Following Escareno was Wesson Jr., 22, who testified without the aid of a lawyer.
Appearing calm and thoughtful, the younger Wesson couldn't recall every detail of the events on March 12, 2004, but when he spoke of the pain that the killings caused his family, his father cried.
Wesson Jr. said he moved out of his parents' home about 11/2 years before the killings. He recalled going to his parents' home that day to pick up his brother, Serafino Wesson. They were going to the movies.
But he saw police at the home and learned that his cousins, Sofina and Ruby, who had left their children to the elder Wesson to raise years ago, had come to reclaim them.
Wesson Jr. said the scene was hectic - people talking and yelling at each other, and lots of police radio traffic. He remembers seeing his father at the front door of his home but doesn't recall talking to him at length.
Wesson Jr. said he tried to get inside the home, but his cousin, Rosa Solorio, wouldn't let him enter.
"I ducked under her arm and went inside about three feet," he said, but didn't stay long because police were threatening to arrest people.
Later, he found out that his father had slipped into the home. Soon afterward, he heard two gunshots. Officers with guns drawn then ushered everyone away from the house, Wesson Jr. testified.
As people hugged and cried, he said, "This feeling came to me that something bad happened."
He later overheard a medic say, "They're dead."
Wesson Jr. said he, too, started to cry because the medic counted seven bodies.
His mother, Elizabeth, was hysterical. She kept saying, "My babies. They're gone."
Elizabeth Wesson then fainted, her son testified.
Wesson Jr. said he later learned that nine children had been killed. He named each of the children for the jury.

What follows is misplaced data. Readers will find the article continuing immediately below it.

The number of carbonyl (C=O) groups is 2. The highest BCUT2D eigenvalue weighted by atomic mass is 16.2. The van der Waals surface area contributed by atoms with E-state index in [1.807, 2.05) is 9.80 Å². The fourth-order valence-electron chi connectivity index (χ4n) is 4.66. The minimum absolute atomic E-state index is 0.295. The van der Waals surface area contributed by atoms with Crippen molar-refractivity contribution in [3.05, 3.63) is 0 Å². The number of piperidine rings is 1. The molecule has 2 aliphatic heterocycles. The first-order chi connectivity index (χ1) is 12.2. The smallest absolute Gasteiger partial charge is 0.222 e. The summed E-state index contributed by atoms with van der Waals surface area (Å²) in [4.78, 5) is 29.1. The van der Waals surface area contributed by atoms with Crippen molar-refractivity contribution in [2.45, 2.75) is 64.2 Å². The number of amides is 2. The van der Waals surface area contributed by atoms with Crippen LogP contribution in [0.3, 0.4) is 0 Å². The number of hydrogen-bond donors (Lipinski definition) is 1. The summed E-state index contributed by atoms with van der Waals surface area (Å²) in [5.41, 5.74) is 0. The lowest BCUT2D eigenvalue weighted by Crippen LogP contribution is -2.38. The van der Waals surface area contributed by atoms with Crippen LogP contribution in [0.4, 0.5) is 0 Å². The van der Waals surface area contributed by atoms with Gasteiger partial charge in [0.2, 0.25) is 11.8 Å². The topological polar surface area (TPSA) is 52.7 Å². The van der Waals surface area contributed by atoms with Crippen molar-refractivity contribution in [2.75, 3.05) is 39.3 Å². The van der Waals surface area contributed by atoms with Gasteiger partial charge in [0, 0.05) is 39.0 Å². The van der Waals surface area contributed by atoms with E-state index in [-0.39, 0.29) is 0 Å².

Wesson Jr. also gave jurors a glimpse into his life with his parents.
He described his mother and father as a religious couple who homeschooled their children. He said his father spanked him and the other children with a stick when they disobeyed him or broke his rules.
"But he always explained why we were being punished," the younger Wesson said.
He said he never questioned his father when he decided to separate the boys from the girls and when the girls were ordered to wear dresses and scarves. "It just happened," he said.
Wesson Jr. also said he thought it unusual that his sisters and cousins never had boyfriends or dates. He said he asked Kiani why, and she told him, "I'm not into it right now," Wesson Jr. testified.
He recalled his father would often read the Bible and sometimes cited passages that contained references to multiple wives. But his father "never gave an opinion about it," his son testified.
Wesson Jr. never said how he feels about his father's alleged incestuous behavior. That testimony was put on hold to give Putnam time to rule on the relevance of the statements.
Outside the presence of jurors, Wesson Jr. testified that he still doesn't know whether his father had babies with his daughters and nieces. But if the allegations are true, Wesson Jr. said, "That's not right. I don't want that happening."
Putnam ruled the statements relevant to the prosecution's case that the elder Wesson hid facts from his sons, while allegedly forming a murder-suicide pact with the mothers of his illegitimate children.
Jurors will hear those statements and more from Wesson Jr. today.